Lord Amherst host scotch tasting in honour of Robert Burns’ Day

 

By Joel Charron

This past weekend Lord Amherst Public House celebrated Robert Burns’ Day with a little bit of class and style.

To honour the Scotsman, Lord Amherst held a scotch tasting hosted by Nick Nedin.

Nedin, 30, doesn’t claim to be a scotch aficionado but after spending two years in Calgary overseeing the largest retail single malt scotch collection in Canada, Nedin has picked up a thing or two about scotch.

Upon his return to Ontario, Nedin kickstarted his own business, Hogshead Consulting, which specializes in hosting public and private events with bars and restaurants. Nedin also is the editor in chief of Braisedblue.net, a blog that focuses on keeping a healthy body by eating the proper food.

Nedin approached Lord Amherst owner Anthony Mancini about hosting an event on Robert Burns’ Day.

“We wanted to do something to celebrate the day because there is a lot of Scottish heritage in town,” said Mancini. “When Nick approached me about this I thought it would fit right in with what we are all about at Lord Amherst.”

 

Nick Nedin perpares to educate a room full of guest the finer points of scotch.

Nick Nedin perpares to educate a room full of guest the finer points of scotch.

Roughly 17 people attended the Scotch tasting Saturday night and according to Nedin was a successful event.

“It went really well,” said Nedin. “I was pretty impressed with the turn out.”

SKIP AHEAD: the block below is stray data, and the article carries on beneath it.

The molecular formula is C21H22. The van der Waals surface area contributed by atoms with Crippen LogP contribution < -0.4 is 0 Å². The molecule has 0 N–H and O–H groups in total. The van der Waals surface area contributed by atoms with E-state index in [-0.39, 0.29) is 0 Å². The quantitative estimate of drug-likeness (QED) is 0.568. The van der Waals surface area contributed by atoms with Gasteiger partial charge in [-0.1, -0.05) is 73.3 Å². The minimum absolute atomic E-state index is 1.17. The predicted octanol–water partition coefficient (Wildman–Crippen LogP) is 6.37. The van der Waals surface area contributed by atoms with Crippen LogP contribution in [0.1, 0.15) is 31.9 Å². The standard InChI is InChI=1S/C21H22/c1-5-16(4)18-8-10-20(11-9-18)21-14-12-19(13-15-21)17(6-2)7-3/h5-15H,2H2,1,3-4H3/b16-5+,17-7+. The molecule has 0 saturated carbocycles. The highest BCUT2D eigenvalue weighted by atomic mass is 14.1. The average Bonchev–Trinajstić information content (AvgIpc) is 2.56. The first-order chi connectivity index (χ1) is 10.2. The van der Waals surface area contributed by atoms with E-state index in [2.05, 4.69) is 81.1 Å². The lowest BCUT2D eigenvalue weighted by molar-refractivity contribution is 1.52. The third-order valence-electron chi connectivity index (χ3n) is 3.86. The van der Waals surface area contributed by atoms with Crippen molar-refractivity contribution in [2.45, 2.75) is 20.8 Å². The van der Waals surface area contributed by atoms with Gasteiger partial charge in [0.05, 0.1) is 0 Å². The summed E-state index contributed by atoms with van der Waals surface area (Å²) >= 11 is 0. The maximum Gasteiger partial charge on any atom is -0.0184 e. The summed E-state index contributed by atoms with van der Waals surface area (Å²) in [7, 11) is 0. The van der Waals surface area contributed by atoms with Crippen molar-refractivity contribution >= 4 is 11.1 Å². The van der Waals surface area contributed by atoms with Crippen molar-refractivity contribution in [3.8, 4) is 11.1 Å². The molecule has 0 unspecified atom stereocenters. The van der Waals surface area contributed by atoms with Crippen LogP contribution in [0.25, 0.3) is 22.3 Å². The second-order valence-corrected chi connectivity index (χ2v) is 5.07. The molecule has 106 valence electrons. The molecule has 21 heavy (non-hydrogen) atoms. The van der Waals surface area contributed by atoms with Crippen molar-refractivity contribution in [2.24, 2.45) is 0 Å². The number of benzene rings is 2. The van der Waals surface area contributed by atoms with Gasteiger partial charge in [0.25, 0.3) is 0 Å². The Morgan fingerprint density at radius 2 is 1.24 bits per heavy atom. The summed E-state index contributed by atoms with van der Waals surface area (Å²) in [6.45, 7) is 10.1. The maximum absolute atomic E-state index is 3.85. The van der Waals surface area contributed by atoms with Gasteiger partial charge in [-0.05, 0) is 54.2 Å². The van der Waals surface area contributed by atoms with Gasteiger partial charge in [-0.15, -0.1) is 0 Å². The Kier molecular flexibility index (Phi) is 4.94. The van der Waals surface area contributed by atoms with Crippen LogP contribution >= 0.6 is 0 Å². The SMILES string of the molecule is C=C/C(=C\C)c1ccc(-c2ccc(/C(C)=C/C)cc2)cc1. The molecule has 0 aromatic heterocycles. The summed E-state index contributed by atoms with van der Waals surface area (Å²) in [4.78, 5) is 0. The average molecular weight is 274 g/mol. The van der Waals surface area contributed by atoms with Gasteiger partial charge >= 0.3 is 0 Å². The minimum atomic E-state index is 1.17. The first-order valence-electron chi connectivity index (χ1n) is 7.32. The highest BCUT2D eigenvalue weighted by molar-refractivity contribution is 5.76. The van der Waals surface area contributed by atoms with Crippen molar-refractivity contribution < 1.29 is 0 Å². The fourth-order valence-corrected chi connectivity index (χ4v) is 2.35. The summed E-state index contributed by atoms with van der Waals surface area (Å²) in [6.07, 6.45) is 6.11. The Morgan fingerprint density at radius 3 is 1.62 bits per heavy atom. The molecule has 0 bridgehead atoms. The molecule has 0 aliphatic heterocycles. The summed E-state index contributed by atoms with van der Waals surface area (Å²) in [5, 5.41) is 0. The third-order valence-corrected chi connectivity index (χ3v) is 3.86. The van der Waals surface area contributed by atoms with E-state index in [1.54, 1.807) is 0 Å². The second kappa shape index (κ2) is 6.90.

Nedin provided a detailed handout to all in attendance that explained everything from who Robert Burns is to what is scotch and how a single malt scotch is made.

Scotch is a whiskey, which has been produced, age and bottled in Scotland, however this is just scratching the surface. Scotch Whiskey can actually be broken down into three sub classifications, which have their own rules, Blended Scotch Whiskey, Blended Malt Scotch Whiskey and Single Malt Whiskey.

Nedin noted the tasting was a single malt tasting.

Single malt whiskey is the most renown of the three classifications.  In order to be classified single malt the whiskey must be made from 100 per cent barley malt that must be batch produced in a pot still and all of the spirit in the bottle must be from the same distillery.

The five scotches poured during the tasting were Glenkinchie Distillers Edition, Glenfiddich 12, The Macallan 10, Jura Superstition and Laphroaig Quarter Cask.

“What is so great about single malt scotches is that they are endless,” said Nedin. “Every different style and every different kind of single malt is completely different and can range from being really, really fruity and spicy to be brimy, salty and smoky.”

Nedin noted that scotch is an aquired taste and what tastes good to one person may not taste the same for another.

“It’s all about what you like,” said Nedin. “I may like a particular scotch while it repulses someone else.”

Mancini said he hopes to turn the scotch tasting into an annual event.

“I think this is something that could really take off,” said Mancini.

Nedin, who has other events planned in the near future, said he would be open to returning to Lord Amherst to host another event.

“The staff there is great, I would love to do another event here,” he said.

 

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